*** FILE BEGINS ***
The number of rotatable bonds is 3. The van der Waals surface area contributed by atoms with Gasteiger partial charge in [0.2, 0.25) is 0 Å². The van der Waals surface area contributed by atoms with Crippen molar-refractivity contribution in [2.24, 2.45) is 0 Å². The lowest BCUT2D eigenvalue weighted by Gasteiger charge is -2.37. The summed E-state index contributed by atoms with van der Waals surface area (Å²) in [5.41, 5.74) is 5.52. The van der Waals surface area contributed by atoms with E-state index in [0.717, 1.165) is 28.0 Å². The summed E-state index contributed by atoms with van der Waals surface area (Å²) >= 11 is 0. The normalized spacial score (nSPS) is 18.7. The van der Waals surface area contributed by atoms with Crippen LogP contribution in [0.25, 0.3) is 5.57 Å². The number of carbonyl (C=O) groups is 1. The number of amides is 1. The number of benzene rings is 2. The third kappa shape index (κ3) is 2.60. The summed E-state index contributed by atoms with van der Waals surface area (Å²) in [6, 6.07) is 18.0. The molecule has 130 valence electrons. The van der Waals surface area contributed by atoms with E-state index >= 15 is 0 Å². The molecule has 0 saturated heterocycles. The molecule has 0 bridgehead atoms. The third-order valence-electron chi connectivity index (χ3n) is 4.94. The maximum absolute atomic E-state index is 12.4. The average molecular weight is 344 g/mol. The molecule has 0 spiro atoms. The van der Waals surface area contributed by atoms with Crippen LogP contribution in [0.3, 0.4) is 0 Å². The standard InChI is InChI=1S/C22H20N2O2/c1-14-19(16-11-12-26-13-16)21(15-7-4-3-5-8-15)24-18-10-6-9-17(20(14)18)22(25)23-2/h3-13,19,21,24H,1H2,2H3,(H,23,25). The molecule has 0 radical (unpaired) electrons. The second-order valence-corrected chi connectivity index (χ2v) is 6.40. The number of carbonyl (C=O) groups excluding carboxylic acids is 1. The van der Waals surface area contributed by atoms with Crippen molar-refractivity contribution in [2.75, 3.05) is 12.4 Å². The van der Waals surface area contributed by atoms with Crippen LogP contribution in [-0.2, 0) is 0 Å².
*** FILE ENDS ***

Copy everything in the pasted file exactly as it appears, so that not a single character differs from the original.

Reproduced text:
The number of rotatable bonds is 3. The van der Waals surface area contributed by atoms with Gasteiger partial charge in [0.2, 0.25) is 0 Å². The van der Waals surface area contributed by atoms with Crippen molar-refractivity contribution in [2.24, 2.45) is 0 Å². The lowest BCUT2D eigenvalue weighted by Gasteiger charge is -2.37. The summed E-state index contributed by atoms with van der Waals surface area (Å²) in [5.41, 5.74) is 5.52. The van der Waals surface area contributed by atoms with E-state index in [0.717, 1.165) is 28.0 Å². The summed E-state index contributed by atoms with van der Waals surface area (Å²) >= 11 is 0. The normalized spacial score (nSPS) is 18.7. The van der Waals surface area contributed by atoms with Crippen LogP contribution in [0.25, 0.3) is 5.57 Å². The number of carbonyl (C=O) groups is 1. The number of amides is 1. The number of benzene rings is 2. The third kappa shape index (κ3) is 2.60. The summed E-state index contributed by atoms with van der Waals surface area (Å²) in [6, 6.07) is 18.0. The molecule has 130 valence electrons. The van der Waals surface area contributed by atoms with E-state index >= 15 is 0 Å². The molecule has 0 saturated heterocycles. The molecule has 0 bridgehead atoms. The third-order valence-electron chi connectivity index (χ3n) is 4.94. The maximum absolute atomic E-state index is 12.4. The average molecular weight is 344 g/mol. The molecule has 0 spiro atoms. The van der Waals surface area contributed by atoms with Crippen LogP contribution in [0.3, 0.4) is 0 Å². The standard InChI is InChI=1S/C22H20N2O2/c1-14-19(16-11-12-26-13-16)21(15-7-4-3-5-8-15)24-18-10-6-9-17(20(14)18)22(25)23-2/h3-13,19,21,24H,1H2,2H3,(H,23,25). The molecule has 0 radical (unpaired) electrons. The second-order valence-corrected chi connectivity index (χ2v) is 6.40. The number of carbonyl (C=O) groups excluding carboxylic acids is 1. The van der Waals surface area contributed by atoms with Crippen molar-refractivity contribution in [2.75, 3.05) is 12.4 Å². The van der Waals surface area contributed by atoms with Crippen LogP contribution in [-0.2, 0) is 0 Å².